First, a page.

While the recent rash of suicides among GLBT youth has been devastating, it’s heartening that it’s being discussed openly that gay youth are at a higher risk to take their own lives.  One of the reasons is that bullying for them in public places- such as school- is tolerated by fellow students and faculty.

When I first went online to dip my toes in disclosure regarding my HIV status, I met a lot of people who were using the internet as a means to help themselves as well as others.  I met Steve Schalchlin- my surrogate Godparent, positoid pal and fellow movie-review cohort.  Steve had gone online for the opposite reason I did; I was excited to start a new chapter in my own personal history with HIV, while he was sick and planned to document his decline in health for family members because emails and phone calls seemed too exhausting.  Steve introduced me to Gabi Clayton, a mother and activist on GLBT issues from Washington state.

bill-clayton.gifIn 1995, she lost one of her sons, Bill Clayton, to suicide.  A month prior, he had been targeted and beaten.  The event left him wondering what place he had in this world, undoubtedly.  Instead of grieving in private, his parents opted to educate the public on what their son went through, and how to prevent something like that from happening to other parents.  They became heavily involved in PFLAG and Gabi even appeared on Riki Lake to discuss the issue.  (Steve wrote a song about her, too.) As I grew closer to Steve and Gabi, I felt saddened that I didn’t get a chance to meet Bill, who was pretty close to my age. He died at 17, I was 20 when I decided that living in silence with regard to my HIV status wasn’t acceptable anymore. Three years isn’t a big gap, but when I thought about it, at 17 I could have never imagined disclosing my HIV status online.  At 17, three years is a lifetime away...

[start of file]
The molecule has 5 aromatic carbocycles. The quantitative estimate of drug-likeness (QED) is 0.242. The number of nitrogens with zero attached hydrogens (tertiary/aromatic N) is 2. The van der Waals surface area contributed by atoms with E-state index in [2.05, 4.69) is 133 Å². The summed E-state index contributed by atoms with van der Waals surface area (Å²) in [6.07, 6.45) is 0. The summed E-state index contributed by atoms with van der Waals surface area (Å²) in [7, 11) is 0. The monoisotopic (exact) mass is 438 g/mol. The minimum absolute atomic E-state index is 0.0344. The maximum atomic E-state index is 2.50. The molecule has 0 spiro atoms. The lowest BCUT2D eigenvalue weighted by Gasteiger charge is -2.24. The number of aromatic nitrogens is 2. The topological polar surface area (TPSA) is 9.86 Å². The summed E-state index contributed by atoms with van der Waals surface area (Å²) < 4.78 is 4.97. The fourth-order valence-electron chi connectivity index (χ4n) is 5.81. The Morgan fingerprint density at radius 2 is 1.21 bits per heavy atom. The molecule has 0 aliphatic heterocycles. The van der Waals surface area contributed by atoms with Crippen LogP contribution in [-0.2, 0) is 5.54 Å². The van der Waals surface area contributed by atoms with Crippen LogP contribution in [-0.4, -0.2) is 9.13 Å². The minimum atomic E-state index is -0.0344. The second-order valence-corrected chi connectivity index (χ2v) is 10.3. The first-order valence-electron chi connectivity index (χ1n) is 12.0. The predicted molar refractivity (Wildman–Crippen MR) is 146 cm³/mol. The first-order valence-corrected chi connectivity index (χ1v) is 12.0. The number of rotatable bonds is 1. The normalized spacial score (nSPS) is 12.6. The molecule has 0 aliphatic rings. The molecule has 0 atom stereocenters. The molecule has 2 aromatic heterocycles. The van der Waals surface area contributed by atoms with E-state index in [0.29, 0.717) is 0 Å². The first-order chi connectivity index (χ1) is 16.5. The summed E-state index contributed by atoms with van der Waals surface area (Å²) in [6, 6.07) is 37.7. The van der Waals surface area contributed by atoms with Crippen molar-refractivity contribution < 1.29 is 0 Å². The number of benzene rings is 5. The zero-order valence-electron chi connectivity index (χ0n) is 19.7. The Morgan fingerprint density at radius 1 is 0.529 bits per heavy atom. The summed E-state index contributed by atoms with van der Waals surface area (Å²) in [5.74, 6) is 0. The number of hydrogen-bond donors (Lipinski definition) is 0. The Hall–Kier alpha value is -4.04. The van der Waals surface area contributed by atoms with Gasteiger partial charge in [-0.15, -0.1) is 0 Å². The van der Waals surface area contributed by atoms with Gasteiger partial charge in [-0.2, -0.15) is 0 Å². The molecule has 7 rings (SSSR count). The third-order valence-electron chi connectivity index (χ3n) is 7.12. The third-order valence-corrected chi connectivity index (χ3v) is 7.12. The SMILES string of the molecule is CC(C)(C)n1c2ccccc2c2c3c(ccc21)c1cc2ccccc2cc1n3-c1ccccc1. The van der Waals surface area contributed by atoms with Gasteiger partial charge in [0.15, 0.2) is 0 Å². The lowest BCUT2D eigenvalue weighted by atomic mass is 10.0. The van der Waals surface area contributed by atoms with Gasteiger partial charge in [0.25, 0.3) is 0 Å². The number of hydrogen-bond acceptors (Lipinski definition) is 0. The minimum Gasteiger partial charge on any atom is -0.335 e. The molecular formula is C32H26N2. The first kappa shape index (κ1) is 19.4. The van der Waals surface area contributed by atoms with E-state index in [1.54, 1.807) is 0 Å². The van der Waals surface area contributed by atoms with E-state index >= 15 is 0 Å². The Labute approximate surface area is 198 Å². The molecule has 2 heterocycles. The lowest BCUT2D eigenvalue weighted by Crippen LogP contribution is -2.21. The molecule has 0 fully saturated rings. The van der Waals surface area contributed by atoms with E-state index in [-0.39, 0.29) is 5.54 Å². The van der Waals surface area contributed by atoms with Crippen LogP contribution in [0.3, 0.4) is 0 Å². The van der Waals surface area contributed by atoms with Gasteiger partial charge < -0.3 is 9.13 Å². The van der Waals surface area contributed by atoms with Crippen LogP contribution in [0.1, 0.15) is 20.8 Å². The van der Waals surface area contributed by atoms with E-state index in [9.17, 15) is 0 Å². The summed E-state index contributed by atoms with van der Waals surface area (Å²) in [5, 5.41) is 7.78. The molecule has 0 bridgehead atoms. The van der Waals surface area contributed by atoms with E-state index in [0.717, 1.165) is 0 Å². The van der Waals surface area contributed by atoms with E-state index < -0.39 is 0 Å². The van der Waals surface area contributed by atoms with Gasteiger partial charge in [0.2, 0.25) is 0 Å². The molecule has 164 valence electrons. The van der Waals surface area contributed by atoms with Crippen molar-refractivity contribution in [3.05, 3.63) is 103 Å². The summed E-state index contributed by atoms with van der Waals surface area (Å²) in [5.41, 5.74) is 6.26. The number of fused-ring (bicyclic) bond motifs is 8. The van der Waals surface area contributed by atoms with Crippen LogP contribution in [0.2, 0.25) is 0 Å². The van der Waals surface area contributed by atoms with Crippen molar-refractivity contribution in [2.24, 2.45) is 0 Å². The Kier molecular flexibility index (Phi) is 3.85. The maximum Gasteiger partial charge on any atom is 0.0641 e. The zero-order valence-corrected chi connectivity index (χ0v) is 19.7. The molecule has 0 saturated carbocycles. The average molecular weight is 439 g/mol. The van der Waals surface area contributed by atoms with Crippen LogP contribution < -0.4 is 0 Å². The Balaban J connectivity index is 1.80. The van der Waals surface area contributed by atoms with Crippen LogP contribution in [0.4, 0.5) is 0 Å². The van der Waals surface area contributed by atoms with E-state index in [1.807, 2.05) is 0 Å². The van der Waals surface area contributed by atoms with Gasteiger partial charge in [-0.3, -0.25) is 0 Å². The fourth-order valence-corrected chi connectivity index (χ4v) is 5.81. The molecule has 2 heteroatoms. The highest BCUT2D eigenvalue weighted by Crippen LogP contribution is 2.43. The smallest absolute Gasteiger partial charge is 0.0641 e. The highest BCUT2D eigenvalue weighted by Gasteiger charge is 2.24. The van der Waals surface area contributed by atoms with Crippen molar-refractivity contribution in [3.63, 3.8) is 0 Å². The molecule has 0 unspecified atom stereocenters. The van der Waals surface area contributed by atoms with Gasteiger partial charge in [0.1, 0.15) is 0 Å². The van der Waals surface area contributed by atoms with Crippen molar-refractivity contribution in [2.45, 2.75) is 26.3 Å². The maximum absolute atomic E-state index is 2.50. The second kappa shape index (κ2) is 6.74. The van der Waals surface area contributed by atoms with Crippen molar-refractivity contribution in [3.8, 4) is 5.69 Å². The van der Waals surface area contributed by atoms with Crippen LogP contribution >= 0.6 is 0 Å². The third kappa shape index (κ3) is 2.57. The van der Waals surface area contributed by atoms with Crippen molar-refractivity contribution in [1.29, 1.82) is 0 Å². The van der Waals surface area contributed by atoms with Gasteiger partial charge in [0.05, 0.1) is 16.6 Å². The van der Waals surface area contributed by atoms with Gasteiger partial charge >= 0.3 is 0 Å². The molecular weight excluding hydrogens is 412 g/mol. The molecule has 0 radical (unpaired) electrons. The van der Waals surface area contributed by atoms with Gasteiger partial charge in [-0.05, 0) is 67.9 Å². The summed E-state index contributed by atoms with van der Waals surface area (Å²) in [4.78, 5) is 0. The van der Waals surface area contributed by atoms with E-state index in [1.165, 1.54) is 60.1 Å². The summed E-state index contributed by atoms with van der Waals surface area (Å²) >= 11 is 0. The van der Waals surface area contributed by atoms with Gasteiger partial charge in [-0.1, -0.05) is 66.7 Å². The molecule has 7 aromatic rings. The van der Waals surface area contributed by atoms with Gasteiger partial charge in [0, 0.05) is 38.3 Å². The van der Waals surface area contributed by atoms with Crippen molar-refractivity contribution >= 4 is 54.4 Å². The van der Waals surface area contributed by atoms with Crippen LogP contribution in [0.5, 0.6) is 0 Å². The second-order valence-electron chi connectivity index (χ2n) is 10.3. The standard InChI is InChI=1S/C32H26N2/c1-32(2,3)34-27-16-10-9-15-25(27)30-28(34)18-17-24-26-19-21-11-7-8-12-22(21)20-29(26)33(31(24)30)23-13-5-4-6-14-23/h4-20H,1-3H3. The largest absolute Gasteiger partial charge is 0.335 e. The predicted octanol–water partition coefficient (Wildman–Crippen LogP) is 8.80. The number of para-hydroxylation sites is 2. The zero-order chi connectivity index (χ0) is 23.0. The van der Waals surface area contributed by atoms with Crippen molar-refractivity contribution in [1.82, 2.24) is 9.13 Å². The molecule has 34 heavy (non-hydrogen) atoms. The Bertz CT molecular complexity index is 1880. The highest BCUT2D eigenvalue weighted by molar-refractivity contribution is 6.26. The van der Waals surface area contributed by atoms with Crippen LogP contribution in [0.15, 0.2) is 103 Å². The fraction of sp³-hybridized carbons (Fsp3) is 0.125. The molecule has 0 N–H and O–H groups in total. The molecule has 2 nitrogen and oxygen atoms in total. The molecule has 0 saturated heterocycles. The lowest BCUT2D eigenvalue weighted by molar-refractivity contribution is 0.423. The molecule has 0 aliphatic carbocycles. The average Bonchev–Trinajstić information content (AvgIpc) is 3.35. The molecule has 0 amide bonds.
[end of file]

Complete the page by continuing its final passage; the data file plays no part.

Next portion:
There are a lot more resources now than there were in 1995.  Dan Savage has started a brilliant campaign that encourages supporters, as well as adults in the GLBT community, to share their insights online, hoping teens who are doubting their purpose in life might get a glimpse into a future that holds more than insults and humiliation.  The campaign is called “It Gets Better”.

Here’s Dan and his partner Terry’s video:

There’s also a documentary about a landmark case regarding bullying in public schools.  It’s called Bullied, and here’s the trailer...

Here’s to hoping that these multiple waves of support, online resources, understanding of the impact of intolerance and the glimpse of a brighter future ahead saves some lives in the coming days, weeks and years.

Positively Yours,

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Website: ShawnandGwenn.com  Also check out the lovely Gwenn’s Fashion/Coffee Blog


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